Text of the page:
foster care by Claudia Motley May 12, 2020
Calls to crisis hotlines have spiked by over 800% nationwide. Although virtual resources are accessible, youth programs for those in foster care, juvenile detention, and homeless shelters have a harder time providing resources to help them deal with the stress caused by quarantine.
“These circumstances parallel,” Bronwyn Huggins, Psychiatry Resident from SUNY Downstate, said.
“There’s not a lot of control in foster care… There’s a lot of adversity they face on a regular basis. They need to reinforce they have some sort of agency.”
In 2017, the Children’s Bureau under the US Department of Health and Human Services estimated that 437,465 kids were in foster care, a number that had been increasing in the thousands since 2012. A year later, the Specialized Alternatives for Families and Youth (SAFY) of America found that 80% of foster children have a significant mental health issue.
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“There’s no proper funds, unemployment issues, community youth services diminished,” Rinn Cronin-Kleinman, chapter leader at youth advocacy organization The Mockingbird Society in WA, said. The organization focuses on foster youths experiencing foster care or homelessness.
“No one is handling things the way they should be.”
Kleinman also works at Oasis Youth Center, an LGBTQ+ support center in Tacoma. She expressed concern for the LGBTQ+ community, as social distancing regulations have many trapped at home in unsafe situations.
LGBTQ+ individuals were found 2.5 times more likely to experience depression, anxiety, and substance misuse compared with heterosexuals, according to a report by the American Psychiatric Association (APA).
“Prior to COVID-19, the US was already experiencing some of the highest levels of anxiety in the world,” Dr. Anthony Rao, a renowned child psychologist from Boston, said. Rao published The Power of Agency in March 2019, a book exploring the impacts of rising anxiety in America.
“These are challenges that really push mental issues to the wall; the idea of contamination, as well as isolation. These are twin currents of damaging conditions that only make things much worse.”
Youth Advocate Programs, Inc. (YAP) is one of the nation’s largest non-profit agencies that provide community-based alternatives to youth prison and congregate residential treatment. They’ve also faced complications in providing youths with the emotional support they need during isolation.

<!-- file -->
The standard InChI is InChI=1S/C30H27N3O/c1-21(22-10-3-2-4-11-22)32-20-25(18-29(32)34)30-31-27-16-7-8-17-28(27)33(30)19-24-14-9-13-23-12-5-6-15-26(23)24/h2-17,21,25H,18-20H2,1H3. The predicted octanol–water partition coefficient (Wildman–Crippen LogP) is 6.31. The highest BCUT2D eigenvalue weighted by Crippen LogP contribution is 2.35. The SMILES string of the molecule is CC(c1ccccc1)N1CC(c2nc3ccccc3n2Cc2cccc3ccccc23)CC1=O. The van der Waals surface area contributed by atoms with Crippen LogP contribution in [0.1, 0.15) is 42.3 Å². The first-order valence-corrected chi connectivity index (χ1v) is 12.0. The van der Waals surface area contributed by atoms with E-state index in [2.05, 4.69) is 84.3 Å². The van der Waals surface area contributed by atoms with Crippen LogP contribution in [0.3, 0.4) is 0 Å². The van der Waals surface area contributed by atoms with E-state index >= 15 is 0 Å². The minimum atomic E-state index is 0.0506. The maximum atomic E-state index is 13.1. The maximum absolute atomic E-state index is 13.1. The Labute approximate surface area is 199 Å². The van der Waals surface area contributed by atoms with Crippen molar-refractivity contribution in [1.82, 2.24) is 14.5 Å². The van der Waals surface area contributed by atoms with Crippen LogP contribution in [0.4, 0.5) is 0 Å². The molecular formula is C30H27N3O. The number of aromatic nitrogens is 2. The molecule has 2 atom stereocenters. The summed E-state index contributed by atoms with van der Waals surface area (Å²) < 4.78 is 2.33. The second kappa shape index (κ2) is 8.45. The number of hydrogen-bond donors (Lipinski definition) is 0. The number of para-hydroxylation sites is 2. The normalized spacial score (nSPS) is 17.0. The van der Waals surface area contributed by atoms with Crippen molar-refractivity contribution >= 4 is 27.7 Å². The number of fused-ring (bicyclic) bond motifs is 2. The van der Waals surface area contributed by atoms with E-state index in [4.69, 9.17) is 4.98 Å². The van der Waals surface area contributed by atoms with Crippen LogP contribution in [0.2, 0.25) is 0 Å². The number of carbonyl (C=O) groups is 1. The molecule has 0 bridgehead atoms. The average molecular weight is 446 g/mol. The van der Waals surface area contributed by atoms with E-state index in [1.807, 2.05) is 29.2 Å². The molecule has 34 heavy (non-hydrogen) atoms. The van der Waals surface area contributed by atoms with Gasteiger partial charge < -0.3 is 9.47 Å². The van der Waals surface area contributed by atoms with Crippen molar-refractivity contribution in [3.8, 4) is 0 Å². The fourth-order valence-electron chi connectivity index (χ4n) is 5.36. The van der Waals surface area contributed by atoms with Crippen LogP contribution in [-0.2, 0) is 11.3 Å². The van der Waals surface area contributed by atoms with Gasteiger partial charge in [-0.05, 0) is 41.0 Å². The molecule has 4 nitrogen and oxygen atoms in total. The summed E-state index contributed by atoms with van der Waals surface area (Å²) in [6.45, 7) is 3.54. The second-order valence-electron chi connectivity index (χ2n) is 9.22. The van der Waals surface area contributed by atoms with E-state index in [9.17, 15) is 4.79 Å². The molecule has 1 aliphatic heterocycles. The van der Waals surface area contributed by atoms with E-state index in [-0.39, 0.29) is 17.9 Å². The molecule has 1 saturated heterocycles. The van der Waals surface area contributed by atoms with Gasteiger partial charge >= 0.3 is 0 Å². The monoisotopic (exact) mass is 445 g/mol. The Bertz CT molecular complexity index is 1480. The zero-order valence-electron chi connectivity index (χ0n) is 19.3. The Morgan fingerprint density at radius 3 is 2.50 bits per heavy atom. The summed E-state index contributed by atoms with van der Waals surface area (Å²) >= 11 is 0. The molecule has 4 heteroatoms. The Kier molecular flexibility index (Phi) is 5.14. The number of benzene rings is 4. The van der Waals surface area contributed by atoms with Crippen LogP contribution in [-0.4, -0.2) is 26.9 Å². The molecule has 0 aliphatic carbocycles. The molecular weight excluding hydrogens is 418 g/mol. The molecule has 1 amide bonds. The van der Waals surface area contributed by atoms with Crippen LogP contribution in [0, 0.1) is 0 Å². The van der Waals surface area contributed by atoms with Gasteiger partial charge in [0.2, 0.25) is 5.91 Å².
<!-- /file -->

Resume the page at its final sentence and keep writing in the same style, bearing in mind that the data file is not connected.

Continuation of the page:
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Fred Fogg, a regional director for Youth Advocate Programs, said schools “never really looked at the root causes” for students who break school rules. “Lateness, absences, what kinds of things are behind that?” he said, adding, “Zero tolerance policies are one of the biggest issues with the school to prison pipeline.” #YAP #NewJersey #Nonpropfit #School #Youth #Community
“YAP program youth — who would otherwise be incarcerated or in out-of-home placement — struggle to manage these emotions during normal times,” Jennifer Drake, National Director of Behavioral Health Services with YAP, said.
“But now they aren’t able to as easily access the support they usually turn to. They are also struggling with the inability to remove themselves from stressful situations… Everyone’s triggers are more heightened, and communication and conflict resolution tools are strained.”
The agency provides its services to 29 states, including New York, where the average day sees 143 juveniles in detention facilities.
Children and adolescents of lower socioeconomic status (SES) are at higher risk for developing mental health problems, due in part to the high volume of life stressors they face, including financial crises and loss of employment according to a study released March 2019.
Unfortunately, resources are getting scarcer. Crisis Intervention walk-in services at NY’s Coalition for the Homeless have closed, as well as most offices operating under Safe Horizon, including their Counseling Center.
“A huge part of all of us surviving this experience extends to knowing and recognizing when we need help,” Huggins said. “Use the resources available, even when it feels like you don’t have any.”
YAP seems to have taken up the challenge through virtual programs and conferences. One of these programs is a group for teen girls through video chat. A delivery of a snack and session materials are sent to the girls’ homes each week.
They meet virtually to discuss the lesson. Other programs drop off a care package with toiletries, food, and items for telehealth sessions that involve specific activities, such as craft supplies.
“Staff have been exceptionally creative in the services they provide,” Drake said. “YAP’s goal is strengthening the youth’s foundation so that they can be safely home. That’s at the center of our mission. The only difference now is that we’re facilitating these kinds of communications using video and other telehealth technology, instead of in-person meetings.”
Although the world seems to have shut down, the virtual world continues to keep us connected. For organizations trying to provide resources to struggling youth, a connection is essential.
“Being in the same physical space and having full view of body language, true and uninterrupted eye contact, there’s no substitute,” Rao said.
“For checking in and information exchange, it’s a blessing. Isolation would be so much more painful without it.”